Study Finds Los Angeles is Getting Hotter, Threatening Electric Reliability

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It may get much hotter in Los Angeles County in coming decades, exposing grid vulnerabilities and challenging electric reliability, according to university researchers.

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LA County’s electricity infrastructure may suffer capacity losses as high as 240 MW, as population grows and temperatures rise from 2021-2060, according to “Climate Change in Los Angeles County: Grid Vulnerability to Extreme Heat,” a study by the University of California, Los Angeles and Arizona State University. 

Investing in energy efficiency measures — related to air conditioning in particular — non-wires alternatives and clean distributed energy, such as solar plus storage microgrids, can serve as alternatives to conventional solutions. Climate-smart land use planning also needs to figure prominently in the county’s electric resource planning, according to the study.

“We need to move to a decarbonized economy, and that will require significant changes in land use, among other factors,” said Stephanie Pincetl, project principal investigator, professor in residence and director of the California Center for Sustainable Communities Institute of the Environment.

Heat waves jeopardize electric reliability

The UCLA-ASU research team used two pathway scenarios based on UN Intergovernmental Panel on Climate Change models to project daily maximum temperatures within two square kilometers throughout Los Angeles County.

The researchers modeled the effects of population growth, building ‘densification,’ AC penetration, AC efficiency, and rising air temperatures from 2020-2060.

The county experienced average annual maximum temperatures of 95-110°F from 1981-2000. The study’s business-as-usual forecast sees a 4.3°F rise by mid-century. But a high case scenario finds future temperature reaching 112-114°F.

In contrast, average temperatures would level off and wind up about 3°F warmer by mid-century if the report’s recommendations are implemented.  

Warming will be greater in low-lying valleys and inland areas as opposed to coastal areas. Furthermore, the number of days hotter than 95°F in any given year will increase region-wide.

Effect of energy efficiency on Los Angeles

Higher peak-hour demand for the study’s high-population growth projections inside the LA Basin grid service territory can be offset by aggressively implementing energy efficiency measures, the research team concluded.

That’s not the case in LA County outside of the city of LA, where the study finds peak-hour demand increasing by 1.5 GWh even with aggressive energy efficiency measures.

Similarly, researchers see peak-hour demand in northern areas of LA County, including Lancaster, Palmdale and Santa Clarita, increasing 300-900 GWh. The grid will need an additional 0.9-1.1 GW by 2060 to maintain electric reliability.

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Investing in distributed energy resources as opposed to new substations or transmission lines (the traditional options) may prove more cost-effective, according to the report authors.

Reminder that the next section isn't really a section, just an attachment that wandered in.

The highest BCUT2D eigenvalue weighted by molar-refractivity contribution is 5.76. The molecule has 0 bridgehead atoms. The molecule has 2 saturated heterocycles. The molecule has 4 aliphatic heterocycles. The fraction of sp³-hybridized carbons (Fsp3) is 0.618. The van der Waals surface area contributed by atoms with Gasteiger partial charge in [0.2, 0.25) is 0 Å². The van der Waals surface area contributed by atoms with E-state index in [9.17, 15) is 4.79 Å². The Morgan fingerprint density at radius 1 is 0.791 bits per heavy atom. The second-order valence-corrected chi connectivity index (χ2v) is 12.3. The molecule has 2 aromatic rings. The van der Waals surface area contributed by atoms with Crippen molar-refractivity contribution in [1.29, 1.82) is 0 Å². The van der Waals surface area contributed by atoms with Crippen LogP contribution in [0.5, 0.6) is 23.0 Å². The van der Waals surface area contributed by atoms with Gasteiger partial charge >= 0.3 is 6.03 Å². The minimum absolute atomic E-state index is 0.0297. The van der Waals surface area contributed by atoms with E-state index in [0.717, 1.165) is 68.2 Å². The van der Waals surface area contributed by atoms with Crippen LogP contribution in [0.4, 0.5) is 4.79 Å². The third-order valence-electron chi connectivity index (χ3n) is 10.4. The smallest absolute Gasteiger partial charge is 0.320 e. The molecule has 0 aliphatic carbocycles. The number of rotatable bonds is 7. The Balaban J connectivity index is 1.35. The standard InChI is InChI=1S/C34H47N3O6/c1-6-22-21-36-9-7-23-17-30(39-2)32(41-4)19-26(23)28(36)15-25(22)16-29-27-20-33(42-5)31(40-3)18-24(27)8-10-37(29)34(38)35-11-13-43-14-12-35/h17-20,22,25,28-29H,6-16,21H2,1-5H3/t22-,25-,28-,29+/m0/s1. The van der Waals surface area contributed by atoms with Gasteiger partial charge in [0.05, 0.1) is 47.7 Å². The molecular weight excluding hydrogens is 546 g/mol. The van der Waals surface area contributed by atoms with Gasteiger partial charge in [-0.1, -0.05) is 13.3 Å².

Wildfires up the stakes

The historic forest fires raging in California, among other extreme heat-related events, highlight what’s at stake. “They [the forest fires] are very serious and we worry that further ex-urban development will increase vulnerability,” Pincetl said.

The findings and recommendations “point toward the need for greater in-fill development, and the need to develop much more efficient land use patterns. Common-wall development is much less energy intensive than single-family dwellings, and it makes little sense to build in areas that are going to be even hotter than they are now.”

Associated with this are initiatives to reduce the urban heat island effect by addressing urban albedo — reflective pavements, building surfaces and roofs, Pincetl added. Vehicular traffic is also a significant to the urban heat island effect, she noted.

The researchers’ findings also come as California embarks on a new goal to increase use of emissions-free energy.

Among other key takeaways from the report:

  • Santa Clarita is the community at the greatest risk of service interruptions due to substation overloading (load factor ≥2) by 2060.
  • Depending upon population growth, Los Angeles County could  need an 8 to 11 percent increase (0.9–1.1 GW)  in substation capacity, distributed energy resources, or peak load shifting by 2060 to keep substation load factors at or below one during the worst-case heat waves.
  • Building Climate Zone 9, spanning from West Valley to Pomona, would require 700 MW additional capacity, distributed energy resources, or load shifting to avoid overloading local substation capacities.
  • Multi-family (shared wall) housing units could reduce peak demand by up to 50 percent per capita relative to single-family detached housing.
  • The in-basin area of the county may be able to meet increasing peak demand if it develops high-efficiency, high density housing. However, the portion of SCE (Southern California Edison) service territory in California Building Climate Zone 9, spanning from West Valley to Pomona, would require 700 MW additional capacity, distributed energy resources, or load shifting to avoid overloading local substation capacities.
  • While further improvements in air conditioner ratings beyond SEER 16 can be effective in reducing total energy consumption, a new peak performance rating at or above 45°C would be useful to adapt air conditioners’ performance for extreme heat.

Funded by the California Energy Commission for California’s Fourth Climate Change Assessment, the study is available here.

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